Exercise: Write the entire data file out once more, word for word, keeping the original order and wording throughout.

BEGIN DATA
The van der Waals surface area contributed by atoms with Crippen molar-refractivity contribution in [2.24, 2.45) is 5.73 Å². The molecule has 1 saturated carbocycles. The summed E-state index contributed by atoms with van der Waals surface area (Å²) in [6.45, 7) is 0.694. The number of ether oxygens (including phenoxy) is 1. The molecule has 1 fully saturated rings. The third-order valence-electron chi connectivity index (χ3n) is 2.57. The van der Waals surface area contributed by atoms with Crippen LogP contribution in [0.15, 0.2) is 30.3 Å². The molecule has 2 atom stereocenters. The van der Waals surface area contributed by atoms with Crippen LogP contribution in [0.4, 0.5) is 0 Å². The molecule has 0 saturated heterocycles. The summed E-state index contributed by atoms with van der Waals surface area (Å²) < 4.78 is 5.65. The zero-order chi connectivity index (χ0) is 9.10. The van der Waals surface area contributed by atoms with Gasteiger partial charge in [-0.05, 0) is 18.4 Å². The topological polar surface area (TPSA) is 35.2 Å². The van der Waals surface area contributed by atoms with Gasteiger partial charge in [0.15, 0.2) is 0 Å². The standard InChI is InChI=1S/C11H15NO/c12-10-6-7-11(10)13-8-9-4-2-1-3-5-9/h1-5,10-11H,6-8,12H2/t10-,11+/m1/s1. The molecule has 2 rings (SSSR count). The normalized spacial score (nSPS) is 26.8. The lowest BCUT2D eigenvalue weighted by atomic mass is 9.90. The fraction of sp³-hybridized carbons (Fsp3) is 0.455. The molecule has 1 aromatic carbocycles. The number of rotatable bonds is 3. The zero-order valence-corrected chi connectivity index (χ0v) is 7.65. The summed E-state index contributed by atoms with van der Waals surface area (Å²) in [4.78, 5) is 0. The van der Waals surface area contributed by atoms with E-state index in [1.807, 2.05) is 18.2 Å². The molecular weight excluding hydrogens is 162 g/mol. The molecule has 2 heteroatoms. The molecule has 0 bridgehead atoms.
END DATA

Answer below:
The van der Waals surface area contributed by atoms with Crippen molar-refractivity contribution in [2.24, 2.45) is 5.73 Å². The molecule has 1 saturated carbocycles. The summed E-state index contributed by atoms with van der Waals surface area (Å²) in [6.45, 7) is 0.694. The number of ether oxygens (including phenoxy) is 1. The molecule has 1 fully saturated rings. The third-order valence-electron chi connectivity index (χ3n) is 2.57. The van der Waals surface area contributed by atoms with Crippen LogP contribution in [0.15, 0.2) is 30.3 Å². The molecule has 2 atom stereocenters. The van der Waals surface area contributed by atoms with Crippen LogP contribution in [0.4, 0.5) is 0 Å². The molecule has 0 saturated heterocycles. The summed E-state index contributed by atoms with van der Waals surface area (Å²) < 4.78 is 5.65. The zero-order chi connectivity index (χ0) is 9.10. The van der Waals surface area contributed by atoms with Gasteiger partial charge in [-0.05, 0) is 18.4 Å². The topological polar surface area (TPSA) is 35.2 Å². The van der Waals surface area contributed by atoms with Gasteiger partial charge in [0.15, 0.2) is 0 Å². The standard InChI is InChI=1S/C11H15NO/c12-10-6-7-11(10)13-8-9-4-2-1-3-5-9/h1-5,10-11H,6-8,12H2/t10-,11+/m1/s1. The molecule has 2 rings (SSSR count). The normalized spacial score (nSPS) is 26.8. The lowest BCUT2D eigenvalue weighted by atomic mass is 9.90. The fraction of sp³-hybridized carbons (Fsp3) is 0.455. The molecule has 1 aromatic carbocycles. The number of rotatable bonds is 3. The zero-order valence-corrected chi connectivity index (χ0v) is 7.65. The summed E-state index contributed by atoms with van der Waals surface area (Å²) in [4.78, 5) is 0. The van der Waals surface area contributed by atoms with E-state index in [1.807, 2.05) is 18.2 Å². The molecular weight excluding hydrogens is 162 g/mol. The molecule has 2 heteroatoms. The molecule has 0 bridgehead atoms.